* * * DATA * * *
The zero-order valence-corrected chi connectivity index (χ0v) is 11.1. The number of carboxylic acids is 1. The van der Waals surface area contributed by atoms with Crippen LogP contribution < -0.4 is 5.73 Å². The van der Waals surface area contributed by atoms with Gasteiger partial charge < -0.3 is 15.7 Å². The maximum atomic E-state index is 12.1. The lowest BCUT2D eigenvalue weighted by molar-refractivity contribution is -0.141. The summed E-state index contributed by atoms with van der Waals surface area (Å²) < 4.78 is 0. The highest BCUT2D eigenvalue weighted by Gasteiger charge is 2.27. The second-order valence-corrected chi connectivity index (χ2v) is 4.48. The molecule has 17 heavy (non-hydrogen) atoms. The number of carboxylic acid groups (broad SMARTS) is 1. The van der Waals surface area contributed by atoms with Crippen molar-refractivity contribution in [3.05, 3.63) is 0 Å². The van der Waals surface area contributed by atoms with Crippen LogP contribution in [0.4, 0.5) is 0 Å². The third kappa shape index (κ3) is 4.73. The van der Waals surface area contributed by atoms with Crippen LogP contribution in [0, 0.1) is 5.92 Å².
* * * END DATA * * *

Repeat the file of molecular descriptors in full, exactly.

The zero-order valence-corrected chi connectivity index (χ0v) is 11.1. The number of carboxylic acids is 1. The van der Waals surface area contributed by atoms with Crippen LogP contribution < -0.4 is 5.73 Å². The van der Waals surface area contributed by atoms with Gasteiger partial charge < -0.3 is 15.7 Å². The maximum atomic E-state index is 12.1. The lowest BCUT2D eigenvalue weighted by molar-refractivity contribution is -0.141. The summed E-state index contributed by atoms with van der Waals surface area (Å²) < 4.78 is 0. The highest BCUT2D eigenvalue weighted by Gasteiger charge is 2.27. The second-order valence-corrected chi connectivity index (χ2v) is 4.48. The molecule has 17 heavy (non-hydrogen) atoms. The number of carboxylic acid groups (broad SMARTS) is 1. The van der Waals surface area contributed by atoms with Crippen molar-refractivity contribution in [3.05, 3.63) is 0 Å². The van der Waals surface area contributed by atoms with Crippen LogP contribution in [0.4, 0.5) is 0 Å². The third kappa shape index (κ3) is 4.73. The van der Waals surface area contributed by atoms with Crippen LogP contribution in [0, 0.1) is 5.92 Å².